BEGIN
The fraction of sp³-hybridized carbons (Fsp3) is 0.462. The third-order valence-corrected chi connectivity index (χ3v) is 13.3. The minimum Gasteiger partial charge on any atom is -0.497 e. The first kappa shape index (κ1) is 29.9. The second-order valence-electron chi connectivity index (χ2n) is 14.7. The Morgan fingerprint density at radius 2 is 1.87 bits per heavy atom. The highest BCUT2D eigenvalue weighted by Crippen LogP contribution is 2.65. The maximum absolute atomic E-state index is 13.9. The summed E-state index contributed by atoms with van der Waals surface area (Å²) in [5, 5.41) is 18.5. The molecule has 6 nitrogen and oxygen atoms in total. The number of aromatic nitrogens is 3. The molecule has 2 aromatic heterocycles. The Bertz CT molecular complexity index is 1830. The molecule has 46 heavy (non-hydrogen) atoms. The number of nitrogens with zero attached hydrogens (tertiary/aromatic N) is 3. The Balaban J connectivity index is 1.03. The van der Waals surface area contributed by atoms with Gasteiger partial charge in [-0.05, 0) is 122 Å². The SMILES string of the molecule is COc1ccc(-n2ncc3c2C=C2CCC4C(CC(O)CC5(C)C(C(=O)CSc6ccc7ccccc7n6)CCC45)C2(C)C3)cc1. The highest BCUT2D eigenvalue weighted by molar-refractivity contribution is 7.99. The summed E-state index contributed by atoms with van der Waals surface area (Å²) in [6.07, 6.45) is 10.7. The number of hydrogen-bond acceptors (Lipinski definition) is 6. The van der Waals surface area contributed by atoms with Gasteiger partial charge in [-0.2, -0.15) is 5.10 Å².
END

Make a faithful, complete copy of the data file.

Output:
The fraction of sp³-hybridized carbons (Fsp3) is 0.462. The third-order valence-corrected chi connectivity index (χ3v) is 13.3. The minimum Gasteiger partial charge on any atom is -0.497 e. The first kappa shape index (κ1) is 29.9. The second-order valence-electron chi connectivity index (χ2n) is 14.7. The Morgan fingerprint density at radius 2 is 1.87 bits per heavy atom. The highest BCUT2D eigenvalue weighted by Crippen LogP contribution is 2.65. The maximum absolute atomic E-state index is 13.9. The summed E-state index contributed by atoms with van der Waals surface area (Å²) in [5, 5.41) is 18.5. The molecule has 6 nitrogen and oxygen atoms in total. The number of aromatic nitrogens is 3. The molecule has 2 aromatic heterocycles. The Bertz CT molecular complexity index is 1830. The molecule has 46 heavy (non-hydrogen) atoms. The number of nitrogens with zero attached hydrogens (tertiary/aromatic N) is 3. The Balaban J connectivity index is 1.03. The van der Waals surface area contributed by atoms with Gasteiger partial charge in [-0.05, 0) is 122 Å². The SMILES string of the molecule is COc1ccc(-n2ncc3c2C=C2CCC4C(CC(O)CC5(C)C(C(=O)CSc6ccc7ccccc7n6)CCC45)C2(C)C3)cc1. The highest BCUT2D eigenvalue weighted by molar-refractivity contribution is 7.99. The summed E-state index contributed by atoms with van der Waals surface area (Å²) in [6.07, 6.45) is 10.7. The number of hydrogen-bond acceptors (Lipinski definition) is 6. The van der Waals surface area contributed by atoms with Gasteiger partial charge in [-0.2, -0.15) is 5.10 Å².